Copies are available on ebay from about £30 upwards (buy it now) or £175 (auction) - good luck with that!





Sunday, 18 June 2017

Casket of Souls

ok, so this isn't a comic but it's my blog, so I'll make an exception if I want to...so I was really into Fighting Fantasy books as a kid and must have picked this up from the library on the strength of Ian Livingstone's name on the cover. I remember I took it on holiday with me one summer holiday and spent so much time poring over the pages trying to work out what the hell was going on (and therefore work out what the hidden message was).
If you've never picked this up I won't give any clues away, suffice to say that there are a dozen pages and a dozen objects, and there's a different object hidden in each image. Sounds easy. Isn't. I'm sure someone has posted the answer somewhere on the internet and it would save me whole lot of bother if I just looked for the answers that way rather than getting sucked in to spending hours (which I know I could do) trying to find the treasures. My favourite 'Fighting Fantasy' type thing - just as good today as it was then. Fantastic illustrations throughout.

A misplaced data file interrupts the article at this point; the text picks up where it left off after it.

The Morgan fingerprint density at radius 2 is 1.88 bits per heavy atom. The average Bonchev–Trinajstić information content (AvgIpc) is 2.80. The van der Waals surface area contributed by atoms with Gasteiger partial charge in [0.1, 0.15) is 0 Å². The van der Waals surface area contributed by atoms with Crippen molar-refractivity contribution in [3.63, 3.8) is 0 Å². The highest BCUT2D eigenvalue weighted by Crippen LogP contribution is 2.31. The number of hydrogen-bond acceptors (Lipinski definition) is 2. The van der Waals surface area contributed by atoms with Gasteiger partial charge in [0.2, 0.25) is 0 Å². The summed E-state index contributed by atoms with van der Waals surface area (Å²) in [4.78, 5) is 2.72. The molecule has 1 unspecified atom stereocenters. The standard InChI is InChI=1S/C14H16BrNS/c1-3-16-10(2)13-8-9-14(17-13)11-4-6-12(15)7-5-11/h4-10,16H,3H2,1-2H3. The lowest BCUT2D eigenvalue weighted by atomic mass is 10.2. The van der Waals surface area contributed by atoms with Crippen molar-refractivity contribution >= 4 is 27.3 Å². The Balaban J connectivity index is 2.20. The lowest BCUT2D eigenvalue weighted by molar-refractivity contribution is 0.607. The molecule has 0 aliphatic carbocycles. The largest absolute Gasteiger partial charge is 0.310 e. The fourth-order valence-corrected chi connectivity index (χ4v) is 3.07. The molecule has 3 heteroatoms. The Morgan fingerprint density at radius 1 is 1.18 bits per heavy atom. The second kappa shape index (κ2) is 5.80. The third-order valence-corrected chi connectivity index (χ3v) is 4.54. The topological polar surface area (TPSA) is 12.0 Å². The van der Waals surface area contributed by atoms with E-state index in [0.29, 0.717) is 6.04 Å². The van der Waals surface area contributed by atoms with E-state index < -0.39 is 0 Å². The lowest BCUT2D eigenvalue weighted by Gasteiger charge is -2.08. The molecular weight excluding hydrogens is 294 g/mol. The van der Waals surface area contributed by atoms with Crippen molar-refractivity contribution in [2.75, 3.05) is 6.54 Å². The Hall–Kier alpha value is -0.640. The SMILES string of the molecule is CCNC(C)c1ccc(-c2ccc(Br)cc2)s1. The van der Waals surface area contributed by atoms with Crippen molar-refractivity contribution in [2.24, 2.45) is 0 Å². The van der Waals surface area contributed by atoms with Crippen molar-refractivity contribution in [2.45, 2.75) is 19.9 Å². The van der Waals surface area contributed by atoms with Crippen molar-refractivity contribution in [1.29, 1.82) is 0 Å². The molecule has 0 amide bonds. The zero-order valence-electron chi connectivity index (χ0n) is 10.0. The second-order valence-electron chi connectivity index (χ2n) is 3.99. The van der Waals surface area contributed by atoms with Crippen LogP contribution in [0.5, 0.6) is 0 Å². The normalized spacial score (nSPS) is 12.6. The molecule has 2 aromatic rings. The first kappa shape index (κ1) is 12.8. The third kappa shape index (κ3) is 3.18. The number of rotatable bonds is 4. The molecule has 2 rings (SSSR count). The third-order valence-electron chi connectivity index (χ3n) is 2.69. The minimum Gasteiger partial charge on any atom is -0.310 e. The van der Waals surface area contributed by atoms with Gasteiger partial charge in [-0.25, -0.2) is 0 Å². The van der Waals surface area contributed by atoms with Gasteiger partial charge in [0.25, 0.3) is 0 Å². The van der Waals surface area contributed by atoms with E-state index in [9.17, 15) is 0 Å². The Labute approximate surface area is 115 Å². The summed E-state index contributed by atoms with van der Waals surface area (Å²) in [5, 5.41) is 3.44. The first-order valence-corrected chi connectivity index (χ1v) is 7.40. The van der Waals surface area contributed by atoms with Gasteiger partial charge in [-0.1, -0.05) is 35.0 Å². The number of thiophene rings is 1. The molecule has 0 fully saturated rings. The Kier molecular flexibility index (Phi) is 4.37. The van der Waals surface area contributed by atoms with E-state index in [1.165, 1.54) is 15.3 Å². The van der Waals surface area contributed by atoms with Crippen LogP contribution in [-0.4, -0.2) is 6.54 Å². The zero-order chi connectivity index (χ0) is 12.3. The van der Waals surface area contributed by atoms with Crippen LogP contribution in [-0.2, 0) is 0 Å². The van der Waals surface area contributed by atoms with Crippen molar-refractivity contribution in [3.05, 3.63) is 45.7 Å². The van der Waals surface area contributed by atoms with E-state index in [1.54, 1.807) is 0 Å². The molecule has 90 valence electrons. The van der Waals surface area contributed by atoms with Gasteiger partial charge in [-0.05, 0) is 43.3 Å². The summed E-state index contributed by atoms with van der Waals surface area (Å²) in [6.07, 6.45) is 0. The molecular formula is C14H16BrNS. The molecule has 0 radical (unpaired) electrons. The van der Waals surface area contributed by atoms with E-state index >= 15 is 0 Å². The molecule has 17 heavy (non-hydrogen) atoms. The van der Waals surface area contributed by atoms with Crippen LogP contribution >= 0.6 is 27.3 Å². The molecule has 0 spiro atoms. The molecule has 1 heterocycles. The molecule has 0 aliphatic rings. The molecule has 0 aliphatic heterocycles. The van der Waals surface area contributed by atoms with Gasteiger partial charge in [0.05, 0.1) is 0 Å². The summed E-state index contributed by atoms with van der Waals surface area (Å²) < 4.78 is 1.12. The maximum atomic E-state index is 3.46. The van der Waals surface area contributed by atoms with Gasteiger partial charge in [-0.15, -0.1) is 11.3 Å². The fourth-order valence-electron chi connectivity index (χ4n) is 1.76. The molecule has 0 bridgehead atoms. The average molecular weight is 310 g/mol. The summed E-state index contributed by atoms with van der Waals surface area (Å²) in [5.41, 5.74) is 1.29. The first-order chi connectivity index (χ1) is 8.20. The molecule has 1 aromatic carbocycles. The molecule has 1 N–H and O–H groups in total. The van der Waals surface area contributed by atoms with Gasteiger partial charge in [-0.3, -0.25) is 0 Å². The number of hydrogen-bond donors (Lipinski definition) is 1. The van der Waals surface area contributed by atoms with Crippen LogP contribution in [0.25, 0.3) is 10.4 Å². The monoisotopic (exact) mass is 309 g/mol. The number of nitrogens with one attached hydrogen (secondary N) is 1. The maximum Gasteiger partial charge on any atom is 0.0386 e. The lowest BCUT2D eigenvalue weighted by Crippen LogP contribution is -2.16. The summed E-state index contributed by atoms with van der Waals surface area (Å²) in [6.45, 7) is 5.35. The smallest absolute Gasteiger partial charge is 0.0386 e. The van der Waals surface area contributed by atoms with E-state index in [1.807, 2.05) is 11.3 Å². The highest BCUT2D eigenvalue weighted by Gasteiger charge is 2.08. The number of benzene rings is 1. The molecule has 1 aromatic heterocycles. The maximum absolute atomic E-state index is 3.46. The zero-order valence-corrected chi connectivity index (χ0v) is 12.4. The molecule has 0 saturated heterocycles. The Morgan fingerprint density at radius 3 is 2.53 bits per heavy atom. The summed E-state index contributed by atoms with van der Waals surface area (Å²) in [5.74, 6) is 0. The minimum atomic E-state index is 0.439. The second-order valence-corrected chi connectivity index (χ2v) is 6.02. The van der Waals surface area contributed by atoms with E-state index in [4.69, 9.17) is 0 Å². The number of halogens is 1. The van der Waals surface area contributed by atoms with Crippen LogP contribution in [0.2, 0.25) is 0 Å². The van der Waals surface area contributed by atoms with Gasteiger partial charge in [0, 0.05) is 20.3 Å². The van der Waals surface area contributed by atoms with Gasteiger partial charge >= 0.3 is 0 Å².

Softback and hardback editions were available (hardback is much rarer and commands a premium)


Saturday, 17 June 2017

Frank Hampson's materpiece printed across Europe

The Road of Courage is Frank Hampson's one volume masterpiece. The attention to detail on the artwork is beyond anything you might ever expect to see on a weekly cartoon. Luckily. it's not only popular in the UK (first 2 volumes, below) but overseas as well (last 2 volumes, below).




Friday, 16 June 2017

Raymond Briggs does Father Christmas

To celebrate the news that Raymond Briggs has been made a CBE in the Queen's Birthday Honours list (not to mention the other news this week that 2 of his books are in the Top 15 of a list of 20th century children’s books which are still being read today, in a new poll commissioned by the CILIP Carnegie & Kate Greenaway Medals), I thought I should fish out the few bits of Raymond Briggs material I have...


The above 'strip' is taken from issue 3 of Ally Sloper magazine (December 1976) - cover below